A notorious criminal nicknamed 'bandit' has been sentenced to life in prison for murder.

Vincent Sparkes, 44, of Station Road was found guilty of the murder of 41-year-old Neil Bambrick during a stabbing on Broad Street on July 11, last year. 

He appeared at Bristol Crown Court on Monday, May 13, where he was found guilty following a trial and sentenced at the same hearing

At around 8.55pm on July 11, Sparkes and Mr Bambrick, who had been a volunteer at Swindon Street Friends, were involved in an altercation in the street when Sparkes headbutted Mr Bambrick before pulling out a knife and inflicting a single wound to the chest.

The Wiltshire Gazette and Herald: Police cordon off part of Broad Street after a man in his 40s suffered life-threatening injuries inMr Bambrick, who was not carrying a weapon, was taken to hospital with life-threatening injuries.

But despite the best efforts of the emergency services, he died in the early hours of the following morning in hospital.

A cordon was set up at the scene and following swift local enquiries by officers, Sparkes was arrested that evening at his friend’s house.

He was initially arrested on suspicion of grievous bodily harm, but was further arrested on suspicion of murder the following morning following Mr Bambrick’s death.

Sparkes pleaded guilty to manslaughter, claiming the fatal wound was an accident. However, the jury rejected this and found him guilty of murder.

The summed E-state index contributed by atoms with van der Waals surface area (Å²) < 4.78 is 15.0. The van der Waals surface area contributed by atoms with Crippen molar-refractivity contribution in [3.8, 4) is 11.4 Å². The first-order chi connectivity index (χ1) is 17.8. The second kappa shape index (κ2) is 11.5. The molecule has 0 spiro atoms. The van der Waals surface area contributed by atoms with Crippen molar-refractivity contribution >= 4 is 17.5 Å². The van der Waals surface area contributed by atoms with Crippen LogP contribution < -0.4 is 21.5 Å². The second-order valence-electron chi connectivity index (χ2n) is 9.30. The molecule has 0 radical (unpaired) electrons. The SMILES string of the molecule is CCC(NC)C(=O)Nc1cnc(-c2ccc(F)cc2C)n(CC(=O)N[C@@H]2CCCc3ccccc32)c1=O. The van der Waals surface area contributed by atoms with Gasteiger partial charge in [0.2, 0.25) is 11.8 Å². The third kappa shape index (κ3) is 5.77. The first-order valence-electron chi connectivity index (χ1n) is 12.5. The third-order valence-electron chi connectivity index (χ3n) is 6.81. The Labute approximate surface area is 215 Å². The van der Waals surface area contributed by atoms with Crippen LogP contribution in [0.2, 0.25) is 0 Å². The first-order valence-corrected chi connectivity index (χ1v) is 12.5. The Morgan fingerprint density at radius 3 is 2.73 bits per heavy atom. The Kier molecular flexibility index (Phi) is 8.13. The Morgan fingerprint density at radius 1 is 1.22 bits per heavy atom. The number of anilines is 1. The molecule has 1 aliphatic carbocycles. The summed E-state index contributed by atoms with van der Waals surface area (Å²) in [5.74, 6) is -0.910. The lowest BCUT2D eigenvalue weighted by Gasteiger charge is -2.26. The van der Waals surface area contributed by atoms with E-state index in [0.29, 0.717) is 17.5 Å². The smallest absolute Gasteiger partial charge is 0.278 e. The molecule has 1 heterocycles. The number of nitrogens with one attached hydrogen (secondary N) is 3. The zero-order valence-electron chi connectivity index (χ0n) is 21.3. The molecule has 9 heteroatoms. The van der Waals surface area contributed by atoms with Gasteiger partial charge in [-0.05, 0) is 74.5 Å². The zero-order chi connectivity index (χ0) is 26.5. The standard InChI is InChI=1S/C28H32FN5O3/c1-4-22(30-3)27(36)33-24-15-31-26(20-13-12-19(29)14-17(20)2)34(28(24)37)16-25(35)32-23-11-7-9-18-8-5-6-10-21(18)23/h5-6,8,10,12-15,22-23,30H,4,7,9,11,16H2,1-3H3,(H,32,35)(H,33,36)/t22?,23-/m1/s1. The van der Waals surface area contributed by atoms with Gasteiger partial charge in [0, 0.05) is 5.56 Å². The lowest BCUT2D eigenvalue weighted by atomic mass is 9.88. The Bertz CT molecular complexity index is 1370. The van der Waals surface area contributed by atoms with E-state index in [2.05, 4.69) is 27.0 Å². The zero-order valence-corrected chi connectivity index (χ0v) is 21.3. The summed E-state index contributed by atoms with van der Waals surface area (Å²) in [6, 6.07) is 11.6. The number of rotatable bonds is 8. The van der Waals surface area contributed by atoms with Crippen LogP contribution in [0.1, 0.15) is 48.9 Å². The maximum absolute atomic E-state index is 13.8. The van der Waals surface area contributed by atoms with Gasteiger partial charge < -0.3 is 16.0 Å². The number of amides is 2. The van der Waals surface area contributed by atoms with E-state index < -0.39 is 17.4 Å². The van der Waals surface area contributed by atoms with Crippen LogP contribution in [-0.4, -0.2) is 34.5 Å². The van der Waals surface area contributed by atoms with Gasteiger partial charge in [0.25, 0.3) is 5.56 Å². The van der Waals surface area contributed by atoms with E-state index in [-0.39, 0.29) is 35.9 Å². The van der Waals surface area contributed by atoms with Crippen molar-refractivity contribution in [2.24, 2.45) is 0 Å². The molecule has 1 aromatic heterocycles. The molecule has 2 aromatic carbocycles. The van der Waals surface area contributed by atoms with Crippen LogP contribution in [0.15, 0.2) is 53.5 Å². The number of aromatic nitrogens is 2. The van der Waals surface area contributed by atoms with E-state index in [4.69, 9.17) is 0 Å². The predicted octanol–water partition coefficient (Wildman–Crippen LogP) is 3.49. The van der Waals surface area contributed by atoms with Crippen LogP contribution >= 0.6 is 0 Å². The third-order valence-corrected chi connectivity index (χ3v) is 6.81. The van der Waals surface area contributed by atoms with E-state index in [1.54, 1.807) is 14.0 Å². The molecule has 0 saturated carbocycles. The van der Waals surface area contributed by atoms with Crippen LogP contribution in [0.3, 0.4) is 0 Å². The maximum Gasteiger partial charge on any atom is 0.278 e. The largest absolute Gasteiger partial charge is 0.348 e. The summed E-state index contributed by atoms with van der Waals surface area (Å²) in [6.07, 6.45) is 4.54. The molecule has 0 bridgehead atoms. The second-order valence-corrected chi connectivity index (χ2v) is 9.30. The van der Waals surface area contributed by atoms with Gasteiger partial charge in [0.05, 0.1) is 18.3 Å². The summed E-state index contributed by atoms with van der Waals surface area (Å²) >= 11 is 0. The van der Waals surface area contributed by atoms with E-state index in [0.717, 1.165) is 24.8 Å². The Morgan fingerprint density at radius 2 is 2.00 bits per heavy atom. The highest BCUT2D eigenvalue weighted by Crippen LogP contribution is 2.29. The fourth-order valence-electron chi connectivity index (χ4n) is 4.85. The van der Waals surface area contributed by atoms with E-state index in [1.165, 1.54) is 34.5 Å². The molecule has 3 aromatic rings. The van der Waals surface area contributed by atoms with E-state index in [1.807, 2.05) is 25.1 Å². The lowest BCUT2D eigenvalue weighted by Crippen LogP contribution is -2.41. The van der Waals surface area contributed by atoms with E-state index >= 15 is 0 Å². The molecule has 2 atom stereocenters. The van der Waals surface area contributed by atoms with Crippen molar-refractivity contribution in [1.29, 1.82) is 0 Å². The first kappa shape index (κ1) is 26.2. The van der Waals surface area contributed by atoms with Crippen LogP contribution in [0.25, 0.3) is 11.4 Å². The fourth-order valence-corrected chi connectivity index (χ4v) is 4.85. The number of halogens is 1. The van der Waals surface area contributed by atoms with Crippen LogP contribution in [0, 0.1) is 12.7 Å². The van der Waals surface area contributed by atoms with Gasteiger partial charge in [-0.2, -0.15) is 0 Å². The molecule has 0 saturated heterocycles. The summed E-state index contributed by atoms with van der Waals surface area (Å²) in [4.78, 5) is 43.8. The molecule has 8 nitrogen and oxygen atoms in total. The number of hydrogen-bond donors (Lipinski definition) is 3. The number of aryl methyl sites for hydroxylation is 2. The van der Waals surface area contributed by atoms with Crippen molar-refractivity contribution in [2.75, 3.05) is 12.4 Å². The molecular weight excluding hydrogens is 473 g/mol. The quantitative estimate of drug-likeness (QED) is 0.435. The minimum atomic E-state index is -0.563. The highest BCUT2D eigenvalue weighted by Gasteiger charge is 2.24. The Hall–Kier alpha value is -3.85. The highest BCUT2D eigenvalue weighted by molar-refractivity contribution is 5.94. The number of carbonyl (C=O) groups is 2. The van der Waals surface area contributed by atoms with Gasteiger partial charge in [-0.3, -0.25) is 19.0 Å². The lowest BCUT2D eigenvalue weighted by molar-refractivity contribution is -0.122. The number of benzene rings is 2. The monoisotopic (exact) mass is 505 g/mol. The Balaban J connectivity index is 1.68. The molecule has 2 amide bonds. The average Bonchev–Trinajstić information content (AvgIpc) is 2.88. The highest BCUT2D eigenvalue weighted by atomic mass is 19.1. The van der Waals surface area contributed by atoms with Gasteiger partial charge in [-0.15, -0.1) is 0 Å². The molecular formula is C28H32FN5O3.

The Wiltshire Gazette and Herald: In a statement following the verdict, Senior Investigating Officer Detective Chief Inspector Phil Walker said: “Firstly, I’d like to offer my condolences to Neil’s family and pay tribute to them for their conduct during the investigation and court process – I hope this verdict brings some comfort to them.

“This case again shows the tragic consequences of carrying a knife.

“In his interview, Vincent Sparkes described using the knife he was carrying in ‘the heat of the moment’ during an argument.

“Sadly, this split-second decision has cost Neil his life and it demonstrates that had Sparkes not made the decision to carry the knife in the first place, this argument would never have led to Neil’s death.

“Simply put, Neil would still be alive if Sparkes did not have a knife that day."

“The verdict comes during a week of activities around ‘Sceptre’ – which is a national knife crime initiative focusing on the reduction of knife crime.

“If you are considering carrying a knife, please think about the potentially life-long consequences of your actions.”

Five permanent knife surrender bins are in place around Swindon where knives and bladed articles can be handed in anonymously.